PD IEC TS 61044-2021 Opportunity charging of lead-acid traction batteries.
4 Planning the implementation of opportunity charging
The following list items a) to c) shall be considered when planning to introduce opportunity charging.
• Indications that opportunity charging may be beneficial are:
a) when the maximum permissible physical size of the battery for the vehicle does not have enough capacity to complete the daily workload before a next complete recharge becomes necessary. This allows an undesirable physical change-out of the battery to be avoided.
b) when the operational requirements of the vehicle are such that it is impossible to predict when the battery will next be released for a complete recharge. This can occur for example in locations such as airports where 24 h per day working is a rule.
c) when a battery is close to the end of its operational life and the use of opportunity charging can be shown to maintain an acceptable performance of the vehicle.
An implementation of opportunity charging will result in an additional energy turnover in the battery beyond the 60 % or 80 % limit per cycle specified by the manufacturer. This change in operational mode is therefore to be cleared beforehand with the battery manufacturer as it is possible that this will have an impact on warranty terms and conditions.
NOTE 1 If the periods available for charging are of short duration and infrequent, then opportunity charging will be of little benefit.
NOTE 2 When opportunity charging enables the user to discharge substantially more than the recommended percentage of the rated capacity each day, the battery-life measured in years will be reduced as the battery-life measured in terms of cumulative ampere-hours discharged is approximately constant.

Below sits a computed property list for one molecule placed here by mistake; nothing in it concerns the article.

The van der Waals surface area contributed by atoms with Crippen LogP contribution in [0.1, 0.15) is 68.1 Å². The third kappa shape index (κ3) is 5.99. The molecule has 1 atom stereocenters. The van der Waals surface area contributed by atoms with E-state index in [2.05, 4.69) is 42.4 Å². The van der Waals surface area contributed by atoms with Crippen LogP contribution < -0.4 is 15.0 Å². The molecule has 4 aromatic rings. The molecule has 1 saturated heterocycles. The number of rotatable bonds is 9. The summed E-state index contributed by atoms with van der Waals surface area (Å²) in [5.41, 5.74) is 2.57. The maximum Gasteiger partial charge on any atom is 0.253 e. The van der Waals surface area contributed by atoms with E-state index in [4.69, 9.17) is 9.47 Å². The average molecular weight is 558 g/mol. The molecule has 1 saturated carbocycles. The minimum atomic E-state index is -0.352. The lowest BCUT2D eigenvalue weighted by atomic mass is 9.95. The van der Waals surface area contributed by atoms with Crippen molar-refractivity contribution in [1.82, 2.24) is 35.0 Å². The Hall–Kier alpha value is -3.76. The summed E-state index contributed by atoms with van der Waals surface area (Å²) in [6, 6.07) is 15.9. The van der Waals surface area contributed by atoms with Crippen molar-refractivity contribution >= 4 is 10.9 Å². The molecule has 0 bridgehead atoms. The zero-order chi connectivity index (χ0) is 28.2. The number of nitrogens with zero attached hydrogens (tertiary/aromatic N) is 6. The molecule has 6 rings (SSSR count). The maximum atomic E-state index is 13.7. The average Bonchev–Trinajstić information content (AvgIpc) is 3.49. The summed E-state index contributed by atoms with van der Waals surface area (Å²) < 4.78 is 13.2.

NOTE 3 Opportunity charging at a SoC > 70 % is less effective and can result in a significant increase of battery temperature, gassing, water loss or sudden failure of VRLA designs.
NOTE 4 Opportunity charging results in higher electrolyte working temperatures that accelerate battery ageing.
5 Operational procedures
5.1 General
The following information in 5.2 to 5.5 shall be considered when operational procedures are being established.
5.2 Charging conditions
Self-compensating chargers are preferred when opportunity charging is carried out. A correctly sized battery and charger combination is essential for all batteries.
For opportunity charging of valve regulated lead-acid batteries it is essential that onlychargers with a current-voltage-time characteristic in accordance with the battery manufacturer’s recommendation are used.
In order to maximize the beneficial effects of opportunity charging, such an operation is preferably carried out only when the fully charged battery has been discharged by at least 30 %of its rated capacity.
This limit is especially important when vented lead-acid batteries are charged with non-self-compensating chargers. Non-self-compensating chargers shall not be used for valveregulated lead-acid batteries.
For intensive energy throughput applications with expected high battery temperatures,opportunity charging shall be initiated only when at least 40 % of the rated capacity has been discharged from the fully charged battery.
An air agitation system of the electrolyte is highly recommended for vented lead-acid batteries in order to prevent acid stratification and to improve the efficiency of the opportunity charging.
Where a known duty cycle exists, a calculation of the energy balance or ampere-hour balance is recommended. The availability of adequate charging time and intervals for opportunity charging shall be verified beforehand.PD IEC TS 61044 pdf download.